Let’s consider the oft-quoted passage from Hebrews that seems to lend support to the idea that God inflicts physical pain or even sickness / disease on his children:
Hebrews 12:5-6 (NKJV)
5 And you have forgotten the exhortation which speaks to you as to sons:
“My son, do not despise the chastening of the Lord,
Nor be discouraged when you are rebuked by Him;
6 For whom the Lord loves He chastens,
And scourges every son whom He receives.”
This passage is actually quoting from Proverbs 3:11-12, which we will turn to shortly.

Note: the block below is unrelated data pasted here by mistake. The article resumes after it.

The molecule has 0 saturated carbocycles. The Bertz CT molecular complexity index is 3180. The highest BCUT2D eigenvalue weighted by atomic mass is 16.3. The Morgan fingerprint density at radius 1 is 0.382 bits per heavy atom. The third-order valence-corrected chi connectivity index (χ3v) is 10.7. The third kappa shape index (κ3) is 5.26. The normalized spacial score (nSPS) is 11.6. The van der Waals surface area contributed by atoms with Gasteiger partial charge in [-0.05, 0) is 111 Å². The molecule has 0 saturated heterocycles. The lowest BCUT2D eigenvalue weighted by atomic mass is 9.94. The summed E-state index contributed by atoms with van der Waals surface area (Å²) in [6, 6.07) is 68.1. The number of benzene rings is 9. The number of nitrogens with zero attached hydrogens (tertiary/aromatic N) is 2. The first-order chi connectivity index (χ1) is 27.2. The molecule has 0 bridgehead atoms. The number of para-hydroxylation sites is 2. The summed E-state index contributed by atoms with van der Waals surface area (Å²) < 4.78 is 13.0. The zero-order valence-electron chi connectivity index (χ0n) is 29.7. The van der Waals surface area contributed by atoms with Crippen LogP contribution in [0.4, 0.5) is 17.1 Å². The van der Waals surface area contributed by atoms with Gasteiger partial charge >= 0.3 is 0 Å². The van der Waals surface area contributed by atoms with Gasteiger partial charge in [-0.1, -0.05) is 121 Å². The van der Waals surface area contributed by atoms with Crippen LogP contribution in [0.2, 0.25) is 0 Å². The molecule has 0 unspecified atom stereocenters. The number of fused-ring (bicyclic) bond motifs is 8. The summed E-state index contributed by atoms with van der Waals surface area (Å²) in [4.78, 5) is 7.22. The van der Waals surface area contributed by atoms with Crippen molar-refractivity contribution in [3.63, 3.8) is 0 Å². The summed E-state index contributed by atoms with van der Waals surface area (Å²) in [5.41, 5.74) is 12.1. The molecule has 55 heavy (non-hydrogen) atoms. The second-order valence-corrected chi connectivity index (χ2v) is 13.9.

The verb usually translated “to discipline” is really “to child”. That’s all it is. No other connotations there. The specifics as to precisely what aspect of “childing” is in view must be established from the rest of the context.
Now, the Greek verb “to scourge” – “mastigoo” (G3146 – μαστιγόω) used in the passage is of particular interest. This Hebrews passage is quoting from a Septuagint translation of Proverbs (which was done in 3rd century BC). In Septuagint, the verb “mastigoo” is used in a general sense of whipping, and even in a sense of “smiting”, or inflicting pain in general (e.g., Job 30:21, where Job is speaking of God “whipping” him with his hand, according to Job’s perception).